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Sony VX2100 / PD170 / PDX10 Companion
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Old August 18th, 2003, 06:04 AM   #1
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Join Date: Nov 2002
Location: Toronto, Canada
Posts: 484
Locked exposure, autoshutter question

I shot Saturday on a cruise boat, a rectangular floor space for table seating (max 150) under an overarching smoked glass/plexi ceiling. The entertainer worked from the bow with a vast expanse of this glass behind him as we traveled over a river under a noon sky of blue and big fluffy clouds. I white balanced regularly and exposed with 70% zebras on the bright side of his face and locked it in. Viewing the results with the data code displaying I see the shutter speed varying from 60 to 250 over a matter of minutes. The image is quite good for the most part, although changes in direction introduced periods when his face is more shadowed, and times when the background is close to blown out. Generally the background (water, boats, island shores) is quite realistic while the interior is too. I was shooting from a tripod and using pan and zoom to follow his walkabouts through the crowd, and monitoring both line level and mic inputs to a BeachTek, so I was pretty busy for a relative newcomer to this type of shoot. My question is, did the auto shutter save my butt or should I have had it shut down?

One comment hopefully of interest: I was concerned about vibration from the deck and had no rehearsal, so I bought a couple of hemp bags of rice, with carry handles (16kg/10 lbs in total) and suspended them (velcro ties) from the mid-level spreader of my "inexpensive" tripod. I've never had better results with panning on this unit. It was rock solid.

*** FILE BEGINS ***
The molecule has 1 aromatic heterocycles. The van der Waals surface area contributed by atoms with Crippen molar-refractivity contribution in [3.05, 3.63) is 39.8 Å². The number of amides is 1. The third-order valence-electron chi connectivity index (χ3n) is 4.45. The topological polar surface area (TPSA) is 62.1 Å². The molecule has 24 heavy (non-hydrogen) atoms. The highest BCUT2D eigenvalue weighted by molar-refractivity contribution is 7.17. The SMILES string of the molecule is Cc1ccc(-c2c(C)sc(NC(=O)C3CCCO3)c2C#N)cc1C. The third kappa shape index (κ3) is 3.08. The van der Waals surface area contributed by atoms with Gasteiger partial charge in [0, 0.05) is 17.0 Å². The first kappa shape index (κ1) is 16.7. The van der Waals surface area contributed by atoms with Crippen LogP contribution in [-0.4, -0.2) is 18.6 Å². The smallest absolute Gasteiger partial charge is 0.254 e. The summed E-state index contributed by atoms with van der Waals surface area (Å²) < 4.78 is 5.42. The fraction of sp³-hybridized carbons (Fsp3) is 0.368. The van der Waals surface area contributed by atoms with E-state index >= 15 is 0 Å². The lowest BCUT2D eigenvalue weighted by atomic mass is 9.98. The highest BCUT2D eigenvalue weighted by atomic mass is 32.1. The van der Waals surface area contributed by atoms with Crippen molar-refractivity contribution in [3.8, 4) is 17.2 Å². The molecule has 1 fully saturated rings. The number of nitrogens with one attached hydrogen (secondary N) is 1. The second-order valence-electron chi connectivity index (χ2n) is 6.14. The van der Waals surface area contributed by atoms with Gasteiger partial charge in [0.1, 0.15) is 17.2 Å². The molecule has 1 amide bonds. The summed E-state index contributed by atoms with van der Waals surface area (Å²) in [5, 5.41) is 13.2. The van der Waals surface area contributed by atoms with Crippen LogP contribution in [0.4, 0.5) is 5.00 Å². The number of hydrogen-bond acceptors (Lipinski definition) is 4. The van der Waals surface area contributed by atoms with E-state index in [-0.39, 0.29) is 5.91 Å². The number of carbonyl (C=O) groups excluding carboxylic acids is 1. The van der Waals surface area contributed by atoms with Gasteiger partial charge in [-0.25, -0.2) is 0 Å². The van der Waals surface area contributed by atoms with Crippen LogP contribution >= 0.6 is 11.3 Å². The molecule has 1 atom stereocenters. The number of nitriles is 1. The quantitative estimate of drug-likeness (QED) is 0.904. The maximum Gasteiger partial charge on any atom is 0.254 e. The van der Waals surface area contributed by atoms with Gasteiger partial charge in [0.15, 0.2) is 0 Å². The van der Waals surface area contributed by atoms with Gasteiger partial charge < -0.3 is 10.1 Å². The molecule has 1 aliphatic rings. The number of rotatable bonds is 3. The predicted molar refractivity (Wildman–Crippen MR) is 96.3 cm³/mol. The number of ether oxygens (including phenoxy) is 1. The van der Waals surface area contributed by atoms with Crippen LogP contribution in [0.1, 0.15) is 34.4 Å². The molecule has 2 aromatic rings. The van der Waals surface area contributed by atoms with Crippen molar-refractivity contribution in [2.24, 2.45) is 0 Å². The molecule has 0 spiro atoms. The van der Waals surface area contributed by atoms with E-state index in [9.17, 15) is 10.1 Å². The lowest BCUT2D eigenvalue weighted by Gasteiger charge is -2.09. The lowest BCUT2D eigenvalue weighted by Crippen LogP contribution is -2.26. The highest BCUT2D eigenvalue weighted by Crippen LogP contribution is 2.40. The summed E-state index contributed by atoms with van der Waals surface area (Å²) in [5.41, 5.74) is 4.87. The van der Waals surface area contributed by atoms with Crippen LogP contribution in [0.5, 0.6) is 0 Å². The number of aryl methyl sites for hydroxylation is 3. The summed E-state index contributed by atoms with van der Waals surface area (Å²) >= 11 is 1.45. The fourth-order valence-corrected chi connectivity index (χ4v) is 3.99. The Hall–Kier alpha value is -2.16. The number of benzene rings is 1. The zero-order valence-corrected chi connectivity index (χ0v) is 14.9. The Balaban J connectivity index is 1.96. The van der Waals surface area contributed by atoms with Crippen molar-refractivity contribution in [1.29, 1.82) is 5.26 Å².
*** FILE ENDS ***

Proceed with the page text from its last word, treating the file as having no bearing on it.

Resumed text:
David Hurdon
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Old August 19th, 2003, 06:33 AM   #2
Join Date: Mar 2002
Location: Clearwater, FL
Posts: 8,267
The shutter speed changed to allow more or less light to hit the chip. The auto exposure system saved your butt. If you had gone to complete manual, you would have needed to operate the aperture control and/or shutter speed control, to insure proper exposure.

I generally set the shutter speed to 1/60 of a second (for NTSC video) and control the exposure with the aperture control. This method allows me to control the DOF. In some instances, I'll set the shutter higher to help control motion effects (fast moving cars etc.). However, too fast a shutter speed can causing an odd looking flashing or stobing of moving objects.
Jeff Donald
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